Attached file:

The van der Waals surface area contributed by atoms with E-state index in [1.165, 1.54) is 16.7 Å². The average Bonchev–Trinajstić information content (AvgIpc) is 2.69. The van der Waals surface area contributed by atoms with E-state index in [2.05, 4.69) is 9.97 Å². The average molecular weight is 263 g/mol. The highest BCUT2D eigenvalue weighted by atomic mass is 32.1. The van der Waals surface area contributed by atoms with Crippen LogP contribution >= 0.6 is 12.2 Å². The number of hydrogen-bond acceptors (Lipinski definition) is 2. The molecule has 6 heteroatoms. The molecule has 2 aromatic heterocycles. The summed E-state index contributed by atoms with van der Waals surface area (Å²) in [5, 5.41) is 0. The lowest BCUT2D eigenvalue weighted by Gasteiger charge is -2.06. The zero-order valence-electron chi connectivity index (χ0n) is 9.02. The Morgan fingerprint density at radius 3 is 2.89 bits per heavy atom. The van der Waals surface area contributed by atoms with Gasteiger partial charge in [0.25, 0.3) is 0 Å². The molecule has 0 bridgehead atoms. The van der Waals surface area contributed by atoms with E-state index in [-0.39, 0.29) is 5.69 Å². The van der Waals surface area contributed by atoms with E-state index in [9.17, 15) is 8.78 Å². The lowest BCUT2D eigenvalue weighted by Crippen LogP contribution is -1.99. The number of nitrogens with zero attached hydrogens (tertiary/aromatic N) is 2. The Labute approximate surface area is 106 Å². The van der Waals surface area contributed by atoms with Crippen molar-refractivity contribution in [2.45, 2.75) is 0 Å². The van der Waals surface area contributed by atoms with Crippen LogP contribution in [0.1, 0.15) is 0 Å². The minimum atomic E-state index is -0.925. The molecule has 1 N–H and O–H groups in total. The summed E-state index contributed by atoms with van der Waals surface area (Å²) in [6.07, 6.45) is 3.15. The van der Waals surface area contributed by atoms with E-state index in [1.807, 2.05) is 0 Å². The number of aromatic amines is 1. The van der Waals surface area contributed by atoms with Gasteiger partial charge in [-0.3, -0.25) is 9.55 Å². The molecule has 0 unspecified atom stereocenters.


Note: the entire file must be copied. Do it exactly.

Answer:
The van der Waals surface area contributed by atoms with E-state index in [1.165, 1.54) is 16.7 Å². The average Bonchev–Trinajstić information content (AvgIpc) is 2.69. The van der Waals surface area contributed by atoms with E-state index in [2.05, 4.69) is 9.97 Å². The average molecular weight is 263 g/mol. The highest BCUT2D eigenvalue weighted by atomic mass is 32.1. The van der Waals surface area contributed by atoms with Crippen LogP contribution >= 0.6 is 12.2 Å². The number of hydrogen-bond acceptors (Lipinski definition) is 2. The molecule has 6 heteroatoms. The molecule has 2 aromatic heterocycles. The summed E-state index contributed by atoms with van der Waals surface area (Å²) in [5, 5.41) is 0. The lowest BCUT2D eigenvalue weighted by Gasteiger charge is -2.06. The zero-order valence-electron chi connectivity index (χ0n) is 9.02. The Morgan fingerprint density at radius 3 is 2.89 bits per heavy atom. The van der Waals surface area contributed by atoms with Gasteiger partial charge in [0.25, 0.3) is 0 Å². The molecule has 0 bridgehead atoms. The van der Waals surface area contributed by atoms with E-state index in [-0.39, 0.29) is 5.69 Å². The van der Waals surface area contributed by atoms with E-state index in [9.17, 15) is 8.78 Å². The lowest BCUT2D eigenvalue weighted by Crippen LogP contribution is -1.99. The number of nitrogens with zero attached hydrogens (tertiary/aromatic N) is 2. The Labute approximate surface area is 106 Å². The van der Waals surface area contributed by atoms with Crippen molar-refractivity contribution in [2.45, 2.75) is 0 Å². The van der Waals surface area contributed by atoms with Crippen LogP contribution in [0.1, 0.15) is 0 Å². The minimum atomic E-state index is -0.925. The molecule has 1 N–H and O–H groups in total. The summed E-state index contributed by atoms with van der Waals surface area (Å²) in [6.07, 6.45) is 3.15. The van der Waals surface area contributed by atoms with E-state index in [1.807, 2.05) is 0 Å². The number of aromatic amines is 1. The van der Waals surface area contributed by atoms with Gasteiger partial charge in [-0.3, -0.25) is 9.55 Å². The molecule has 0 unspecified atom stereocenters.